Back then people may have been more willing to marry a person they didn’t actually like.


    dass yochid- if you scroll back there were a few factors mentioned earlier by cr posters.

    i liked most what marbehshalom said …

    1. less bt’s learning in fallsburg and patterson type yeshivos as oppsed to yrs ago

    2. kid @ risk is more prevalent by boys than girls


    I think there is a shidduch crisis for that generation also. I also think they did not have an age gap.


    hey pop- girls were startng shiduchs @ 19 and boys a few yrs later


    Hey Yikk–who says? My info suggests the girls were starting later than that.


    girls were startng shiduchs @ 19 and boys a few yrs later

    A made up, and probably untrue assumption. Even if it were true, if (and this p4obably is true), families were typically smaller, you wouldn’t see the same disparity between boys and girls in shidduchim.


    Don’t know where you got your info, pop_bar_a.

    Were you dating then?

    Girls often started even younger back then. Many started dating at 18. And it was not unheard of to have a 17 year old date, although it was rare.

    Seminary in Israel was in its infancy then; the vast majority of girls were home, and started dating early.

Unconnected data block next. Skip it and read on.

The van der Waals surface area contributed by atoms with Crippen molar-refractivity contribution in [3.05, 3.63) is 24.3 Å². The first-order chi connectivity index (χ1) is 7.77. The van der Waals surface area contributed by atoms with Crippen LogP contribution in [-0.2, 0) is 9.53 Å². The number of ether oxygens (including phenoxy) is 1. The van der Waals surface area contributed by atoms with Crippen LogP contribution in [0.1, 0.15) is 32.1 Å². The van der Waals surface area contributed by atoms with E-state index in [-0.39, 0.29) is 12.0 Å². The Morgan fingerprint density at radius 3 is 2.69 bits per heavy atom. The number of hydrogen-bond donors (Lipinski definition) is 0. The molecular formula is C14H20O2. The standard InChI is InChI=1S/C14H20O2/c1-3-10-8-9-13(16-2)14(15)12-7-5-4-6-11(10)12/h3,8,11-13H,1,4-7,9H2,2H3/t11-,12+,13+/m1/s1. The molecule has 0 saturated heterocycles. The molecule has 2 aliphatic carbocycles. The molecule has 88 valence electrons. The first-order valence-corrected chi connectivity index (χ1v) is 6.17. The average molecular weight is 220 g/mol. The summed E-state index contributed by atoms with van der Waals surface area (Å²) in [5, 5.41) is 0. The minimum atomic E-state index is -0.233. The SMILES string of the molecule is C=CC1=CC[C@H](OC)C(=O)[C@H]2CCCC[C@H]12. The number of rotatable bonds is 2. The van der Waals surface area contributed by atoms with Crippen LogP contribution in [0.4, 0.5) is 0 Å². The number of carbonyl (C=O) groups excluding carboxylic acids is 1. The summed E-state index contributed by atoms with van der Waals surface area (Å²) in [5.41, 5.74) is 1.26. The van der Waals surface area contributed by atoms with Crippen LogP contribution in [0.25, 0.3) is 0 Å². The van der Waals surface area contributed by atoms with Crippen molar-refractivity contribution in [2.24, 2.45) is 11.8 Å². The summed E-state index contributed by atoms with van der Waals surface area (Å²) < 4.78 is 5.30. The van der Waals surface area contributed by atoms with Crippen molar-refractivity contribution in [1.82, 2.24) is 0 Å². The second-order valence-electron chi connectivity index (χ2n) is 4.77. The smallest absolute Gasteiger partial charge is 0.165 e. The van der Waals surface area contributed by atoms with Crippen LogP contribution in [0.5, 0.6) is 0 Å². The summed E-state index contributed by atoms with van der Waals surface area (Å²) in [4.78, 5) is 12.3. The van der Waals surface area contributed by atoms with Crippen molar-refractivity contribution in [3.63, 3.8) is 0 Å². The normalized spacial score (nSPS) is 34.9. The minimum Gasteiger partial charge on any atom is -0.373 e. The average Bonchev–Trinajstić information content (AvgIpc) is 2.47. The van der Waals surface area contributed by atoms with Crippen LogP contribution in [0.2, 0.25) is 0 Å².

It would be interesting to have some real professionals crunch the numbers and try to make some sort of accurate assessment of what’s been going on in the shidduch world over the years.

    Mostly we’re working with anecdotal evidence.


    I posted this once before. Dr. Halpert seems to feel that the gap widened. He doesn’t say what his evidence is.

    Ariel Halpert, Ph.D.

    Posted Jan 23 2008

    It is the best of times and the worst of times in the world of shidduch dating. Anecdotal evidence suggests that most single men in the various circles of Orthodox Jewry today have long lists of potential shidduchim and continuous dating opportunities. At the same time, many single women struggle with short lists and relatively infrequent dating. This imbalance represents a looming tragedy within the community as ever-increasing numbers of women are marrying later in life or not getting married at all. But what’s behind it?

    The problem cannot be explained by other oft-cited causes of the shidduch crisis, such as the lack of suitable venues for singles to meet, the failure of friends and family to be sufficiently engaged in matchmaking, singles’ own unrealistic standards, etc., since none of these explain the imbalance in dating opportunities.

    Rather, the problem stems from demographic trends of a growing community coupled with a widening age gap between husbands and wives. Though age differences of up to about three years within a marriage have always been common, today we are seeing men marrying women 5, 6, or 7 years their junior with increasing frequency.While an expanding Jewish population is a good thing, the widening marital age gap is having devastating consequences on the ratio of single men to single women within the shidduch pool. Ideally, the ratio should be 1:1, with equally as many single women as single men. Lower ratios, as demonstrated below, mean fewer men than women, so that in any matching of men to women, there will necessarily be women without a match.